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Author Topic: Queen Elizabeth I and Mary Queen of Scots  (Read 15426 times)
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CyrilSebastian

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« Reply #45 on: June 16, 2019, 01:59:49 AM »

Mary Queen of Scots defying Elizabeth I   
http://www.alamy.com/mary...tration-image6549325.html
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CyrilSebastian

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« Reply #46 on: July 22, 2019, 04:05:35 AM »

Who initially arranged for Mary to possibly marry King Henry VIII's son, Prince Edward?
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Celia

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« Reply #47 on: July 23, 2019, 07:45:03 PM »

Henry VIII.  You should read Antonia Fraser's terrific biography of MQS. Her last few childhood years in Scotland are referred to as "England's Rough Wooing."
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CyrilSebastian

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« Reply #48 on: July 24, 2019, 03:36:05 AM »

Henry VIII.  You should read Antonia Fraser's terrific biography of MQS. Her last few childhood years in Scotland are referred to as "England's Rough Wooing."
     
 
Celia, Thank you for the book suggestion.  Smiley Smiley
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Freefun2222

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« Reply #49 on: July 25, 2019, 08:28:27 PM »

Her second husband also had a claim to the British throne.  He was also a grandchild of Margaret Tudor.  Her biggest mistake after having her son, and having her husband murdered.  Was marrying the third husband the man who murdered her second husband.  She had twin stillborn daughters from this marriage.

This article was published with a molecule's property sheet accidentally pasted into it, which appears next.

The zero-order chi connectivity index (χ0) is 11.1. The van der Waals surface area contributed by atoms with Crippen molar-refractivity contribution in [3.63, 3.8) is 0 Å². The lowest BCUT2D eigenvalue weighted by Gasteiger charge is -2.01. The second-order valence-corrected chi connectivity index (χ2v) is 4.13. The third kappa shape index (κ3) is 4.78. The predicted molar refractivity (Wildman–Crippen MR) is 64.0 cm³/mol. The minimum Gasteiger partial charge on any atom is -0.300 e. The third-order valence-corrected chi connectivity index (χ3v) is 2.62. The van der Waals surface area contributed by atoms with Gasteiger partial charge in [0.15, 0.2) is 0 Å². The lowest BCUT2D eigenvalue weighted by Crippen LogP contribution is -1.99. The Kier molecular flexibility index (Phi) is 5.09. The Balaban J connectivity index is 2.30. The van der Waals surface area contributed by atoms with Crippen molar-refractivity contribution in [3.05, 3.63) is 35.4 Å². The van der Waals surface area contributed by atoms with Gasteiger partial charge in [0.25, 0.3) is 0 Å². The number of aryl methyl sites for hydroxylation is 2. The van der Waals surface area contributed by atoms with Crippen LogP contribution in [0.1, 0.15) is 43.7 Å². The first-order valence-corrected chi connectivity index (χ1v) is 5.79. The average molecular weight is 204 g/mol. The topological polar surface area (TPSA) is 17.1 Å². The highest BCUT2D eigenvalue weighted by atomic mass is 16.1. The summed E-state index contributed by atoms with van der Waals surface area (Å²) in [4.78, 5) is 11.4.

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CyrilSebastian

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« Reply #50 on: July 26, 2019, 03:28:06 AM »

Her second husband also had a claim to the British throne.  He was also a grandchild of Margaret Tudor.  Her biggest mistake after having her son, and having her husband murdered.  Was marrying the third husband the man who murdered her second husband.  She had twin stillborn daughters from this marriage.
   
 
In what year were the twin daughters born?
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Freefun2222

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« Reply #51 on: July 27, 2019, 12:10:29 PM »

July 24th, 1567 Claude Nau reported she miscarried twins.  May 1567 she married James Hepburn 12 weeks after her second husband was murdered.  Her son gave the lords an excuse to force her to abdicate and get rid of her. Being stupid enough to marry the man who killed her husband lost her throne, her getting involved in a plot to kill Elizabeth lost her head.
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CyrilSebastian

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« Reply #52 on: July 28, 2019, 03:46:34 AM »

July 24th, 1567 Claude Nau reported she miscarried twins.  May 1567 she married James Hepburn 12 weeks after her second husband was murdered.  Her son gave the lords an excuse to force her to abdicate and get rid of her. Being stupid enough to marry the man who killed her husband lost her throne, her getting involved in a plot to kill Elizabeth lost her head.